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I often hear that natural selection, or simply, selection is a "force".

e.g.:

the forces of directional selection on correlated life history characters, and an adaptive topography

Source: Lande, R. (1982). A quantitative genetic theory of life history evolution. Ecology, 63(3), 607–615.

because, as is becoming increasingly appreciated, long-term studies (> one year) are necessary to understand the selective forces affecting territoriality (e.g. see MacLean and Seastedt 1979).

Source: Millington, S. J., & Grant, P. R. (1983). Feeding ecology and territoriality of the Cactus Finch Geospiza scandens on Isla Daphne Major, Galápagos. Oecologia, 58(1), 76–83. http://doi.org/10.1007/BF00384545

But I've also heard that selection is not a force and that should be thought as a "process" taking the analogy of a chemical reaction.

Natural selection is, in a sense, a "force" that can "act" on gene frequencies or trait value distributions, and this is the most common sense in which "act" and "force" are used. But this is only a vague and most improper analogy with physics. [...] The use of "force" in describing natural selection is an instance of confusion between the change in an object and the changes in relationships among objects, and can also be an artifact of typological (class) thinking.

Source: Endler, J. A. (1986). Natural Selection in the Wild. Princeton University Press.

It also seems that the way we can calculate selection (using the famous Lande and Arnold 1983 paper), using a vector field, which can be thought as a field of forces. Is there a conclusion to this debate?

Is selection a process or a force?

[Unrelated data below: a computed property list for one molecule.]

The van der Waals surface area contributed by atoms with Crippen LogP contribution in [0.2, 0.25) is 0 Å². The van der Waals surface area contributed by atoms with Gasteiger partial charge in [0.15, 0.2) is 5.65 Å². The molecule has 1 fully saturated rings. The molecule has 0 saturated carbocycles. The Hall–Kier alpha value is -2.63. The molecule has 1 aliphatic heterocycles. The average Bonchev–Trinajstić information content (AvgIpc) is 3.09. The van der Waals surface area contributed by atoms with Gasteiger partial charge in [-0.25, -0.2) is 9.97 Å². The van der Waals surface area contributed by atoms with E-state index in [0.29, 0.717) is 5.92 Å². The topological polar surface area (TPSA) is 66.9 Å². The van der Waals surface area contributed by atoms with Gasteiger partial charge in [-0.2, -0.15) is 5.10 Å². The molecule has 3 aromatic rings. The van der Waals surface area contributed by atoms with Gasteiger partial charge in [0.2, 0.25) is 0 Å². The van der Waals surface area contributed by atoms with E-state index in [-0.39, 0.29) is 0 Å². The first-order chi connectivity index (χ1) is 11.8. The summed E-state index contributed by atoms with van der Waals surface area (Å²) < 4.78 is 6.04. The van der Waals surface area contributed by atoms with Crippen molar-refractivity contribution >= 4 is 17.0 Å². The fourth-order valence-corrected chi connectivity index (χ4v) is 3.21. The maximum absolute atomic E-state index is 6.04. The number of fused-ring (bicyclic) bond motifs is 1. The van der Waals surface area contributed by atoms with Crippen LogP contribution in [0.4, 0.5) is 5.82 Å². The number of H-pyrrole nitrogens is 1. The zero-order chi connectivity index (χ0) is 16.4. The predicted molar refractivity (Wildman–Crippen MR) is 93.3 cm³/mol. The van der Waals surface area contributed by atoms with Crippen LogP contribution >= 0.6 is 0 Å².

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    $\begingroup$ I'm voting to close this question as off-topic because it is about linguistics, not biology. $\endgroup$ – David Nov 7 '17 at 8:26
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    $\begingroup$ If the debate was only about semantics and not biology, then we would reconsider the term "natural selection" which is not the purpose of this question. If you want to talk about the semantics, see Darwin's letter when he says that "I suppose natural selection was bad term; but to change it now, I think, would make confusion worse confounded. Nor can I think of better; Natural preservation would not imply a preservation of particular varieties & would seem a truism; & would not bring man's & nature's selection under one point of view." My point is a clarification on a biological concept. $\endgroup$ – M. Beausoleil Nov 7 '17 at 13:23
  • $\begingroup$ You may think your point is about biology but the people who answered all discuss semantics. Like many questions about evolution it is unsuitable for SE Biology in that it doesn't have a real scientific answer, and the intension in posing the question is more to initiate a discussion than to answer a problem. Tests of concept. How will you decide which answer is correct? How will accepting an answer as correct alter your future research or thinking? $\endgroup$ – David Nov 7 '17 at 13:39
  • $\begingroup$ Artificial preferential selection of your clothes in the morning is not a force. the force is the weather. You need to read background texts. A force is not a selection. A force is a pressure and it has encourages selection. $\endgroup$ – com.prehensible Nov 8 '17 at 5:44
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The main difficulty in this question is to define the terms process and force. As such it is as much a question of linguistic than a biology question.

Process

merriam-webster list a number of definitions. Below each definition I am answering wether NS would fit this definition.

progress, advance

No, NS is not a progress

something going on

Well... I guess, yes!

a natural phenomenon marked by gradual changes that lead toward a particular result.

Yes!

a continuing natural or biological activity or function

Yes!

a series of actions or operations conducing to an end